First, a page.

Blockchain in the Regulated Bond Market

The regulated use of a blockchain-powered platform, combined with fundamental process change, can increase needed transparency, traceability, and access to the US municipal bond market.

Innovation within the Regulatory Framework

Blockchain is a form of distributed ledger technology. It is a peer-to-peer distributed database network containing digital ledger records of all regulated bond attributes, transactions, and events occurring in the system. It provides verified copies of the entire ledger on each peer, thereby validating the integrity of the data.

DATA LINEAGE // The creation of an immutable security master block starts at the point of origination.

Ledger record management in the regulated financial system (i.e., how financial institutions comply with recordkeeping requirements) has evolved as technological solutions have been developed. With the introduction of widespread computer infrastructure, paper ledgers for required books and records were replaced by electronic ledgers. The move to electronic ledgers allowed for efficient file sharing and data comparisons relative to paper and helped resolve the "Paperwork Crisis" in the 1960’s. The financial system has used electronic ledgers for recordkeeping for the past 50 years. However, the proprietary nature of electronic ledgers results in significant reconciliation requirements because each participant in a transaction keeps their own separate ledger. Just as the transition from paper to proprietary electronic ledgers enabled efficiencies, the transition from proprietary electronic ledgers to distributed ledgers will do the same. The transition will enable data sharing (with permissioned access) and eliminate the need to reconcile data across multiple ledgers. In that context, verification of original records is critical.

To verify events, the blockchain process uses multiple encryption keys per transaction; every event is an immediate, immutable, and permanent cryptographic record. The ledger is distributed across several peers, replicated, and stored instantaneously on each peer across the system. When a transaction event occurs, details such as price, asset, and ownership are recorded, verified, and settled across all peers. Since an authorized and verified change is transparently and permanently recorded across all peers, there is no need for third-party verification.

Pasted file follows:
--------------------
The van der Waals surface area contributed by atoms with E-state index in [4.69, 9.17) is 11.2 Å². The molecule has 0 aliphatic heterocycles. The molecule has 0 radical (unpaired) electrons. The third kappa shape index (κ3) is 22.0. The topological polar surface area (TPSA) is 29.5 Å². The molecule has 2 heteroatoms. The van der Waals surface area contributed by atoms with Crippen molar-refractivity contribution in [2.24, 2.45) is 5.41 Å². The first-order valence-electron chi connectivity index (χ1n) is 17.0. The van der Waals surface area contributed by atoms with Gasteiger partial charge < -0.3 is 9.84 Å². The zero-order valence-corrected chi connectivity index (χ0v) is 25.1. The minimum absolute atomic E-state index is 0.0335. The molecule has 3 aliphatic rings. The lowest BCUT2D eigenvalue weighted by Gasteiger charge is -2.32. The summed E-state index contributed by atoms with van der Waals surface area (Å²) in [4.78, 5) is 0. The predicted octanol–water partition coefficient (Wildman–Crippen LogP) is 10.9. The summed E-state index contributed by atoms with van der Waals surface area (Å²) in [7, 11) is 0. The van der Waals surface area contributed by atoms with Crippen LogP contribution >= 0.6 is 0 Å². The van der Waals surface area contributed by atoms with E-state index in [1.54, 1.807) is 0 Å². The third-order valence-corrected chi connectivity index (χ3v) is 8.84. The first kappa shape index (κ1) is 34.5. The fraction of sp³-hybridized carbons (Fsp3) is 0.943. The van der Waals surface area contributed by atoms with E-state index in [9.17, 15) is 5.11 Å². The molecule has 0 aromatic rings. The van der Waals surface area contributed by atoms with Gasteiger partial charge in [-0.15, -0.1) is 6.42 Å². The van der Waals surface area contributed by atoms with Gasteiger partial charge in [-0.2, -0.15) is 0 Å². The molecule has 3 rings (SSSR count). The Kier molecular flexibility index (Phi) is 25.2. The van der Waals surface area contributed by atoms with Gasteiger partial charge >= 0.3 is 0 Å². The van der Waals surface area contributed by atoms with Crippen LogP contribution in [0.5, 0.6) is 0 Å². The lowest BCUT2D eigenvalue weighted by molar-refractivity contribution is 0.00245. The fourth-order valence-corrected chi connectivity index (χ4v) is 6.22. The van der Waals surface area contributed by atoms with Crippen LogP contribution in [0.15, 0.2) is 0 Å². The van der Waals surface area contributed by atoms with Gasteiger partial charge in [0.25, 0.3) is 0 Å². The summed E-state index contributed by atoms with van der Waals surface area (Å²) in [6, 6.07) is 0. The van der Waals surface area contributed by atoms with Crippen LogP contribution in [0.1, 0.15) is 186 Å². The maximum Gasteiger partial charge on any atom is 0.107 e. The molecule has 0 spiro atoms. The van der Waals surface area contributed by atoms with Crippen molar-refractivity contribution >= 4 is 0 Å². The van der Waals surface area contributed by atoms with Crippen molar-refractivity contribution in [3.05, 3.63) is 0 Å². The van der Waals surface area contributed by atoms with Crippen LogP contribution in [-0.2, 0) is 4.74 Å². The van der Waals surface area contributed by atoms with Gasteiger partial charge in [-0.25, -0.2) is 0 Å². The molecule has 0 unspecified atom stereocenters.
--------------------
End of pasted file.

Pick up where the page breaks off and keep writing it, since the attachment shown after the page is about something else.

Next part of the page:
SINGLE SOURCE OF TRUTH // Regulated participants can manage shared and immutable records.

Transition to Blockchain Infrastructure

The transition to permissioned blockchain infrastructure in the financial system opens a unique window of opportunity to apply first principles thinking to the system itself.

Simply applying blockchain technology to the system as it exists would produce results that fall short of the potential value. Furthermore, that approach would cement existing frictions and inefficiencies for the foreseeable future. By applying blockchain technology along with first principles thinking on systems and process design, there is the potential to unleash a number of positive outcomes – greater transparency, traceability, and expanded access.

At Alphaledger, our first principles approach starts with observing current conditions related to general technology capabilities, market dynamics, and cost structures:

  • Modern technology enables straightforward and low-cost communication of complex information.
  • Capital market participants are comfortable transacting on digital platforms.
  • The existing fixed cost base at origination can be addressed via technology.
  • Digitization enables efficient small transaction size, which is key to open access.
  • The term nature of fixed income, combined with the high number of new bonds created each year in the Muni market, enables the creation of digitally native bonds that will live their entire lives on blockchain infrastructure.

To fully capture the value of blockchain technology for market participants, we have taken a first principles approach to the design of our platform and consider the lifecycle of debt instruments from issuance to maturity. By starting with issuance, we can establish a fully digital life for debt instruments. With blockchain-based security masters as a base, we can envision on-chain events (coupon payments, maturity payments, calls) and on-chain clearing and custody.* This approach allows us to address deeply rooted inefficiencies and establish a more effective infrastructure for all market participants.

For a deep dive into blockchain technology, refer to IBM's "What is Blockchain".

* Future roadmap, regulatory approval required.

Transparency. Traceability. Expanded Access to Bonds.

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